As of January 1, 2020, the 2.x branch of the Python programming language is no longer supported by its creators, the Python Software Foundation. This date marks the culmination of a drama that has stretched on for years—the transition from an older, less capable, widely used version of Python to a newer, more powerful version that still trails its predecessor in adoption.
It’s high time. Python 3, with countless technical and end-user enhancements over Python 2, has never been in a better position to permanently displace Python 2. The vast majority of popular packages hosted in the PyPI repository, the first-stop shop for reusable Python code, support Python 3. Python 3 has become the default Python interpreter for many Linux distributions. And most every recent book, coding academy, and online tutorial recommends Python 3 for beginners.
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Now the bad news. Python 2, like Windows 7 (or Windows XP!), will be with us for years to come. Many of us will continue to rely on apps written in Python 2. Some of us will even continue to use Python 2 for new apps, due to internal restrictions. What should you do if you’re stuck with Python 2 in what is fast becoming a Python 3 world? Let’s look at the options. TABLE OF CONTENTS
- Python 2 end of life: What it means
- Transition away from Python 2
- Use an alternative Python 2 runtime
- Buy extended Python 2 support from a vendor
- Maintain Python 2 yourself
- Do nothing
Python 2 end of life: What it means
The first and most important thing to understand about Python 2 going EOL (end of life): Python 2 applications will still run. Don’t think of this as a Millennium Bug issue, where Python 2 applications all magically grind to a halt on January 1, 2020. There just won’t be any more official support for Python 2 from the core Python development team.
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Here is what the Python 2 EOL means in practical terms:
- Official bug fixes and security patches for Python 2 will cease. No newly discovered problems in the Python 2 interpreter or the Python 2 standard library will be fixed by the core development team. However, commercial vendors could maintain Python 2 on their own, and other third parties could fork the Python 2 codebase and continue where the core team left off. (More on this later.)
- Third-party Python projects will abandon Python 2. Libraries that have supported both Python 2 and Python 3 will begin to devote their resources to Python 3 exclusively. Many of these projects are volunteer-run, and it’s far less work to support just one version of the language. Each project will decide on Python 2 support for itself, but many major Python projects are pledging to drop Python 2 support entirely by 2020.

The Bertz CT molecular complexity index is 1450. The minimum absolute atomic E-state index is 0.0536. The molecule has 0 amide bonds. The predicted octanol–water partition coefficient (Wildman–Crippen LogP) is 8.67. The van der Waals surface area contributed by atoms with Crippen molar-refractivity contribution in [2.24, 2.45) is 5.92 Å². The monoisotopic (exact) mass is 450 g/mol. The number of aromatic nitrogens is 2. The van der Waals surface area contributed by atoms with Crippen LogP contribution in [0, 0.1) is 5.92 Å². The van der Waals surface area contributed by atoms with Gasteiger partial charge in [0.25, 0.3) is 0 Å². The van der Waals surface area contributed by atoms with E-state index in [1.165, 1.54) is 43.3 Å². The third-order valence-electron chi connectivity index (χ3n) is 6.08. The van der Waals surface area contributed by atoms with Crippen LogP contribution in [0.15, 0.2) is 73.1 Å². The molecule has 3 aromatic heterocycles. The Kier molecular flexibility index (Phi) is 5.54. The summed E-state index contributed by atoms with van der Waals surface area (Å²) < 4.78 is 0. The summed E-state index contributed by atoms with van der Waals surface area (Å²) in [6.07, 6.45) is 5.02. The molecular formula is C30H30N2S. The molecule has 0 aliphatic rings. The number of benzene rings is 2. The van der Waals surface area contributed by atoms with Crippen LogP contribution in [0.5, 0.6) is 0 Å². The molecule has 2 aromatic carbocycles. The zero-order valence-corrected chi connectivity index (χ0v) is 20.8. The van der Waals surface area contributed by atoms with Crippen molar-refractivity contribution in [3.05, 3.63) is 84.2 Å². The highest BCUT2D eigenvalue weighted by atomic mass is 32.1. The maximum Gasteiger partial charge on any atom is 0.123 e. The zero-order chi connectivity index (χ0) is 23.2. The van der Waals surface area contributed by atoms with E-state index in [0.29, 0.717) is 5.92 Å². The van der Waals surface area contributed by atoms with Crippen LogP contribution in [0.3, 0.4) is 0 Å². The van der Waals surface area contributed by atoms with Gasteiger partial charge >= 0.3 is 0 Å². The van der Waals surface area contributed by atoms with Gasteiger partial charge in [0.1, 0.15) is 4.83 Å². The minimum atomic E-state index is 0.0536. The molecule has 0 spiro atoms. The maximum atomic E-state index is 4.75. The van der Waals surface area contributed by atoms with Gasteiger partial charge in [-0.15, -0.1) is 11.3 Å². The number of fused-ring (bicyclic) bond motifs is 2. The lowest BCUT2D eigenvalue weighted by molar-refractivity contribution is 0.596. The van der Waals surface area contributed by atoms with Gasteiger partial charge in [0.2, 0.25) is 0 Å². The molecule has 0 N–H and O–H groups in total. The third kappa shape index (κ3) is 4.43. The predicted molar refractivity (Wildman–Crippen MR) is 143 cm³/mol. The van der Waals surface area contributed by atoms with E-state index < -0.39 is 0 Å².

- Platform support for Python 2 will wane. Linux distributions and cloud service providers may continue to include the Python 2 runtime. But expect support for Python 2 to become less robust over time. It will almost certainly still be possible to run a containerized version of Python 2 on a cloud platform, but there’s no guarantee that cloud service providers will continue to maintain their own Python 2 containers.
If you are stuck with Python 2 applications, how should you deal with the absence of Python 2 support? The best thing to do in the long term is find a strategy to remove all of your dependencies on Python 2. But that is just the first of many options.
Transition away from Python 2
Leaving behind Python 2 for Python 3 may be easier than you expect, depending on the size of the code base and the external dependencies. Python’s official documentation has some straightforward steps you can take to determine if your project is “future-proof”—i.e., can be used in Python 3 with little or no adjustment. One of the best first steps you can take is to use the
caniusepython3 package to figure out which, if any, components or dependencies would block a migration.
If you’re stuck with Python 2 because a particular component of an application works only on Python 2, start by transitioning away from that component. See if an alternative exists that is Python 3 compatible, and then rebuild the application from that point outwards. The idea is to look for the smallest places where one’s dependencies on Python 2 lie, and address them.
The very least you can do, if you must remain on Python 2 in some form, is start by migrating to the latest version of Python 2—Python 2.7.16 as of this writing—and use that as the point of departure for Python 3. That way you’ll benefit from the bug fixes that will be available for Python 2.7 before its official end of life.
Use an alternative Python 2 runtime
If altering the Python 2 code base isn’t a workable proposition, another alternative is to use a different Python 2 runtime, developed by a third party. Alternative Python 2 runtimes may have a longer support window than Python 2 itself.